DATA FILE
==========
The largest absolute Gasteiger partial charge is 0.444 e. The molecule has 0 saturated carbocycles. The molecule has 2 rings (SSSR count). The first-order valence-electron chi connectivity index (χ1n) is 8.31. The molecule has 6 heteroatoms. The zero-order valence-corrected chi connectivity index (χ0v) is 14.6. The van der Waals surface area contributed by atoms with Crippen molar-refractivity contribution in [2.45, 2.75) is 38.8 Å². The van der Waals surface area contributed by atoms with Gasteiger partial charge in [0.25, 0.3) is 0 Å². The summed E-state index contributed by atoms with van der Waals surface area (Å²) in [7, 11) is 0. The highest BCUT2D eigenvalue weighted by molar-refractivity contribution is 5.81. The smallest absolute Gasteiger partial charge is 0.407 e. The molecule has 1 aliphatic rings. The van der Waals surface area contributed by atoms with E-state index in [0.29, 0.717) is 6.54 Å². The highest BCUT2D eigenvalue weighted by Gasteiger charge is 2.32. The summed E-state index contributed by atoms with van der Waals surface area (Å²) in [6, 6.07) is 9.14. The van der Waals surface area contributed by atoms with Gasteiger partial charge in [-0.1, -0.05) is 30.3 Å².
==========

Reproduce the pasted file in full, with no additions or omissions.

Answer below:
The largest absolute Gasteiger partial charge is 0.444 e. The molecule has 0 saturated carbocycles. The molecule has 2 rings (SSSR count). The first-order valence-electron chi connectivity index (χ1n) is 8.31. The molecule has 6 heteroatoms. The zero-order valence-corrected chi connectivity index (χ0v) is 14.6. The van der Waals surface area contributed by atoms with Crippen molar-refractivity contribution in [2.45, 2.75) is 38.8 Å². The van der Waals surface area contributed by atoms with Gasteiger partial charge in [0.25, 0.3) is 0 Å². The summed E-state index contributed by atoms with van der Waals surface area (Å²) in [7, 11) is 0. The highest BCUT2D eigenvalue weighted by molar-refractivity contribution is 5.81. The smallest absolute Gasteiger partial charge is 0.407 e. The molecule has 1 aliphatic rings. The van der Waals surface area contributed by atoms with E-state index in [0.29, 0.717) is 6.54 Å². The highest BCUT2D eigenvalue weighted by Gasteiger charge is 2.32. The summed E-state index contributed by atoms with van der Waals surface area (Å²) in [6, 6.07) is 9.14. The van der Waals surface area contributed by atoms with Gasteiger partial charge in [-0.1, -0.05) is 30.3 Å².